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The role and rights of international fellows in the National Academy of Kinesiology (NAK) have generated much current debate. As NAK works to define its mission and membership in the 21st century, to adjust its traditions and constitution to new realities that make global interchanges far more convenient than they were in 1926 when the society began, many of the members struggle with balancing the rewards of change against the recompenses of continuity. In this context, NAK President Bradley Cardinal approached me to collaborate with him in exploring how the history of NAK might shed light on our current debates. What our history reveals is that the academy has always struggled to be national institution that lives in an international world. Whether we should move in a different direction remains in the hands of the members.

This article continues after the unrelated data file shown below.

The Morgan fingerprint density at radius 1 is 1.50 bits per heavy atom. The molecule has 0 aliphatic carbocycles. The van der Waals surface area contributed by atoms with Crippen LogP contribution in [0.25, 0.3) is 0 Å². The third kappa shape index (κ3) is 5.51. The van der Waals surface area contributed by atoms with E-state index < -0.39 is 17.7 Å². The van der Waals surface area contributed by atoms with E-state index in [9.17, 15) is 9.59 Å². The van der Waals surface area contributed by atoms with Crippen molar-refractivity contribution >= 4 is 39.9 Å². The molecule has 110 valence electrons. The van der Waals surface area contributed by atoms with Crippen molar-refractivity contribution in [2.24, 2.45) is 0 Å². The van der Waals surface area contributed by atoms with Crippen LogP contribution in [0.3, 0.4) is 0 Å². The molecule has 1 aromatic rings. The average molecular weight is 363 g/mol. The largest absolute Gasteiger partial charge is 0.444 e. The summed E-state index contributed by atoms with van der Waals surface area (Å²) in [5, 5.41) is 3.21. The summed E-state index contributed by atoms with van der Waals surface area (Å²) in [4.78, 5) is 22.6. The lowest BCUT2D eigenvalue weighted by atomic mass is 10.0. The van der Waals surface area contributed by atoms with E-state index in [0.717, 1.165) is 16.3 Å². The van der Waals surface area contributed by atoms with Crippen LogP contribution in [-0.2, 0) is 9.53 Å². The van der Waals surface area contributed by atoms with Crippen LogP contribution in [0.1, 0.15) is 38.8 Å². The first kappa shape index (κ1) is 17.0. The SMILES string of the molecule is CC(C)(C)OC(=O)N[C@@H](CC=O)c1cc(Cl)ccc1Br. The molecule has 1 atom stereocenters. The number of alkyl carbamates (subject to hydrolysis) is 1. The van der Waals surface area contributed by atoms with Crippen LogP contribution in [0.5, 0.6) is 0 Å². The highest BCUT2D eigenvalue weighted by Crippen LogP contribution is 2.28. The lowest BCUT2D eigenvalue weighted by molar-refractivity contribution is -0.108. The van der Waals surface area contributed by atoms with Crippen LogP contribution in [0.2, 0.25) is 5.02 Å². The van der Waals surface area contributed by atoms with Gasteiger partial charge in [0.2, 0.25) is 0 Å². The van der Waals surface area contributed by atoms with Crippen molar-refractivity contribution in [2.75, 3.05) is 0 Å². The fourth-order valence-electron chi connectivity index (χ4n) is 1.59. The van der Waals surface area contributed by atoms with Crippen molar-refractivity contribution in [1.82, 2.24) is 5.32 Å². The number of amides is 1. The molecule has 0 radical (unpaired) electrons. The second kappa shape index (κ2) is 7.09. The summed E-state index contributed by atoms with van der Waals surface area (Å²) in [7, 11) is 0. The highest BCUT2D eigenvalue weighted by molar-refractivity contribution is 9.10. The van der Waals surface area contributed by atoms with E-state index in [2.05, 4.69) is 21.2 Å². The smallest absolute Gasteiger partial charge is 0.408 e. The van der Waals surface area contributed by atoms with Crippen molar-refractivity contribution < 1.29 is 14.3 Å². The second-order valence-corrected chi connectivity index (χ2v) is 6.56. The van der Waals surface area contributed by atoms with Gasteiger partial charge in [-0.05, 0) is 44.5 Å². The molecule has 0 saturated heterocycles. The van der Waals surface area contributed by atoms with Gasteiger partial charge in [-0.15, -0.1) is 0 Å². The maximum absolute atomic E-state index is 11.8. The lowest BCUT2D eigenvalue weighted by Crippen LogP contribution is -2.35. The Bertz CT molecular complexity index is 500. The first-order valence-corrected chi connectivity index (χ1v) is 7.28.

The author is Fellow No. 539 and historian of the National Academy of Kinesiology. He is with the Dept. of Kinesiology, Pennsylvania State University, University Park, PA.